Tuesday, May 29, 2012

The Information Diet

There’s a new book out, “The Information Diet: A Case for Conscious Consumption.”  While it focuses on our information overload, I had to think, “WOW,” look at the parallels. The book talks about conscious consumption. Well . . .

If we stop to think about it, it becomes pretty obvious that healthy information consumption habits are about a lot more than just productivity and efficiency. It turns out even information consumption impacts our personal health, as well as the health of society. And, in the same way too much junk food can lead to obesity, junk information can actually lead to new forms of ignorance—call it cluelessness. 

The Information Diet provides a framework for consuming information in a healthy way, by showing you what to look for, what to avoid, and how to be selective. Hmmm . . . this sounds familiar. We can say the exact same thing about making healthy nutritional choices. After all, we know we are, at least in part, products of the food we eat. We are also products of the information we consume. This leads to the question of fault.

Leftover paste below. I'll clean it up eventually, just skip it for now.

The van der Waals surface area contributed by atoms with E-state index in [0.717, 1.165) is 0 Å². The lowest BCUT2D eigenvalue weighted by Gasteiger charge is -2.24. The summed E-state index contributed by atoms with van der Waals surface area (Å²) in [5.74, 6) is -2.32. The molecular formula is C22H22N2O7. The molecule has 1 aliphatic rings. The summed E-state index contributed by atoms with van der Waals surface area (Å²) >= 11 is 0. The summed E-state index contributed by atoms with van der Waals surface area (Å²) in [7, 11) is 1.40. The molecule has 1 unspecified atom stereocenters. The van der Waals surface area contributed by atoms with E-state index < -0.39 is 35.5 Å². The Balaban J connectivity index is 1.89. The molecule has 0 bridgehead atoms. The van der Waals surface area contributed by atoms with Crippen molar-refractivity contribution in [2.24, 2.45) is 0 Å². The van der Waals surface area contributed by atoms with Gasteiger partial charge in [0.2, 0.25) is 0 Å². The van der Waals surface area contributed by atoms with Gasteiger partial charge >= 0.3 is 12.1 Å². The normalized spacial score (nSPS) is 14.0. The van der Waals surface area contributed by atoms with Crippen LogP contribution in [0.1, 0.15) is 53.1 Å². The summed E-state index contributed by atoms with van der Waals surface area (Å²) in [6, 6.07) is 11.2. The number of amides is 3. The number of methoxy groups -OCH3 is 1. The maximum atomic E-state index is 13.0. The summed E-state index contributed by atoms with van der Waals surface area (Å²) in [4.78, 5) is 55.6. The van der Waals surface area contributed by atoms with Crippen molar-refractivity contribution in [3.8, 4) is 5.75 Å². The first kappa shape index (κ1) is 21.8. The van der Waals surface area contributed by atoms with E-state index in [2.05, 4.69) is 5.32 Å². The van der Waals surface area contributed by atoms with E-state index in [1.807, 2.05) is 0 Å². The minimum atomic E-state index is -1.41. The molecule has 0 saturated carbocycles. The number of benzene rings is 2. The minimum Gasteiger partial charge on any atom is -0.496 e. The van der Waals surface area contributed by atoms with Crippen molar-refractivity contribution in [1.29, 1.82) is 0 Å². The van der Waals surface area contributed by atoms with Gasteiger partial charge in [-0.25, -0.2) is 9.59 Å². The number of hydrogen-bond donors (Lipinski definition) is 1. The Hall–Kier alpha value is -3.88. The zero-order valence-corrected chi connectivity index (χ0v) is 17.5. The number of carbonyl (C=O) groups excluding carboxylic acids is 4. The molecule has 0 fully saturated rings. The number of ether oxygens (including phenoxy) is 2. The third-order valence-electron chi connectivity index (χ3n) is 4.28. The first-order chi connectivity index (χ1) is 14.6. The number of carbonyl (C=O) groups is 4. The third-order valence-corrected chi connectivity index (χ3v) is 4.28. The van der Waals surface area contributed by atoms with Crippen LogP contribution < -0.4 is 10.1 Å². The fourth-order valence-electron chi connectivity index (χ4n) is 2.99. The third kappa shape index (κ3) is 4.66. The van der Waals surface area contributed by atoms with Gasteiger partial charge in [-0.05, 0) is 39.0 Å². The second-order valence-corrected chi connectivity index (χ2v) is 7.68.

Is it the food’s fault that we eat too much? Is it the information’s fault that we have information overload? Maybe what we’re really suffering from is information malnutrition or information overconsumption. And,  it has all kinds of physiological and psychological effects on us. Hmmm . . . just like our nutritional choices. We may be eating too many empty calories, as well as too many empty mental calories. 

Here’s an interesting statistic. The average person spends more than 11 hours out of every 24 hours in a state of constant information consumption.  It seems that while we’ve grown obese on sugar, fat, sodas and junk food—at the same time we’ve become gluttons for tweets, texts, emails, instant messages, RSS feeds, downloads, YouTube videos, and FB status updates.

And it all comes back to the choices we make. It comes back to being mindful of those choices.

Guess what happens if we concentrate on cutting the low-quality information calories, as well as the low-quality nutritional calories?

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